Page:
Boeing's selection of large format displays on the 737 Max opens the door to a potentially vast retrofit market on the next generation 737 and introduction of new situational awareness technologies for the single-aisle market, Rockwell Collins says.
Collins' 15.1-diagonal large format displays have already been adopted on new Boeing products such as the 787, 747-8 and KC-46, and are available as a retrofit on the 757 and 767, but were only selected for the 737 Max after an intense competition, says Jeff Standerski, vice president and general manager of air transport systems for Rockwell Collins.
The Collins proposal beat a other competitors, including a bid from 737NG cockpit display provider Honeywell. Standerski cited the company's past perforamnce on the 787, 747-8 and KC-46 as a key reason for the contract win.
"Meeting your commitments makes a big difference in customers wanting to work with you in the future," he says.
Boeing will integrate the large displays on the 737 Max using a four-display lay-out, Standerski says. Boeing insured that airline customers were comfortable with the new flight deck, he adds, but the impact on transition training for the crew has been released.
Standerski declined to estimate the lifecycle value of Boeing's order. "As you can imagine, there's a lot at stake here," he says. Although the 737 Max has already picked up 969 orders, Collins may see even a larger sales opportunity in the retrofit market for 737NGs.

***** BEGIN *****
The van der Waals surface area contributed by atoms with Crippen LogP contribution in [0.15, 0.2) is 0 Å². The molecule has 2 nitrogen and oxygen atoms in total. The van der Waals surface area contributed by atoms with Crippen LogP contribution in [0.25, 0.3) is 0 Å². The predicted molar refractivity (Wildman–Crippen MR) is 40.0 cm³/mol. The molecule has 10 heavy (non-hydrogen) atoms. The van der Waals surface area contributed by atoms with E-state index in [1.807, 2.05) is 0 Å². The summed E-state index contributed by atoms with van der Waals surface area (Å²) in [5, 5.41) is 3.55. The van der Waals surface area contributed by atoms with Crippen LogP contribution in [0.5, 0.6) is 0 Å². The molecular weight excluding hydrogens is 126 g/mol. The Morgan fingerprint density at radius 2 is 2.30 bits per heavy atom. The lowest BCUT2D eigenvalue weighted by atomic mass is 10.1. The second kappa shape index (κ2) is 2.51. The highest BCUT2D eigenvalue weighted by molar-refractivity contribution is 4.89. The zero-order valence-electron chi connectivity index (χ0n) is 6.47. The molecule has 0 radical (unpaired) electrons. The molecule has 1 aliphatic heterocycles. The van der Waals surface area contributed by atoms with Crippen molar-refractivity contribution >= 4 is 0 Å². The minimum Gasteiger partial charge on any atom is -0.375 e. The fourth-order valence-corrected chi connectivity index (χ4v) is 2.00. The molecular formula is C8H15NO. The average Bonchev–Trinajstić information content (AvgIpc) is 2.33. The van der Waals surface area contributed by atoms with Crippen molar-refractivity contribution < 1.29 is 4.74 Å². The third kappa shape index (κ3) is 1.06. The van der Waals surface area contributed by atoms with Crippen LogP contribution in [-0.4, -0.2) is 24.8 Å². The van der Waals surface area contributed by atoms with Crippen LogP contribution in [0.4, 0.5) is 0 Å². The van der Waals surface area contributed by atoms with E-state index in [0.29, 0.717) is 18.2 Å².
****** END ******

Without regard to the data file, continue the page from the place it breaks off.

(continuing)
"We believe there's an opportunity there," Standerski says, noting that Boeing is already retrofitting the 787 large format displays on the 757 and 767. "That's something we'll discuss with Boeing."
Being selected on the 737 Max does not automatically lock Collins' display into the 737NG retrofit market, Standerski says. "But obviously having this solution and being able to drive commonality and bringing the strength of the partnership certainly would be a very compelling case," he adds.
In the private jet market, large format displays are enabling new situational awareness technologies. Collins has introduced synthetic and enhanced vision systems, which overlay a high-resolution video or radar image on a graphical representation of the ground. Such systems allow aircraft to complete landings in visual conditions that would otherwise be impossible.
Such technology has not drifted into the commercial sector, but Collins says it is being discussed with Boeing.
"Those advanced features, among other operational changes, are things we'll work with Boeing on in the future," Standerski says.